In Linux/Unix operating systems we find the chown command to change the owner of a file, and what about Windows? Since Windows 2000 as far as I can recall, we can use the Takeown command. It’s not my intention to compare both commands but give and take, they are pretty much similar. Takeowner enables an administrator recover access to a file or a complete folder that previously was denied access to. By making the administrator the owner of the file or folder, access permissions can then be modified according to the administrator/IT requirements. You can have two scenarios, one instance is when a file or folder may have an unknown owner due to a deleted user account or some form of corruption in AD and another instance is when the administrator is asked by security staff to take ownership of files and folders that belong to a specific user. The command takeown allows you to take ownership of files on remote computers as well, for example:
takeown /s <destination> /u <domain\user> /p <password> /f <file> /a /r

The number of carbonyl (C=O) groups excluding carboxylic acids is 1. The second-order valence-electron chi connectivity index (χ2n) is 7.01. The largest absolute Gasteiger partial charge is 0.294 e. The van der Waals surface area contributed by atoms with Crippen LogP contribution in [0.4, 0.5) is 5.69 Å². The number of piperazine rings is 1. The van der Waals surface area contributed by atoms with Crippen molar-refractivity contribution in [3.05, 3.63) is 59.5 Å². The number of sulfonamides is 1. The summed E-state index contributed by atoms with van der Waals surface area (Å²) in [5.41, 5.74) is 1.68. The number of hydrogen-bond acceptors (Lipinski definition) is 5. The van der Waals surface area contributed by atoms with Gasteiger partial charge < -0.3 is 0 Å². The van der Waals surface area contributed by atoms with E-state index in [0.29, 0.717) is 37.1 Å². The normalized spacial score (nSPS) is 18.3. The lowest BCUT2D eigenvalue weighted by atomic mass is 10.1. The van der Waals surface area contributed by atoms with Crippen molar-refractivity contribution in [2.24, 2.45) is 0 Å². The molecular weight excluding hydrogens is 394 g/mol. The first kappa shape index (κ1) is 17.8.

Where /a – gives ownership to the administrators group instead of the current logged on user
and /r – performs a recursive call on all files and subdirectories of the target directory
For a full explanation of the takeown command and its parameters, from the command prompt type, takeown /?
Bear in mind that taking ownership of a file in Windows does not give you access rights, therefore, you need to set file permissions afterwards in order to be able to manage the data. From the command line you can use the Icacls command to modify the access control list of that file. From the GUI you can modify permissions through the Security tab; actually you can do the whole process from the GUI – that is, taking ownership and setting access permissions of files and folders.
The main advantage of the takeown command would be when used in scripts to set ownership over a large number of files and folders!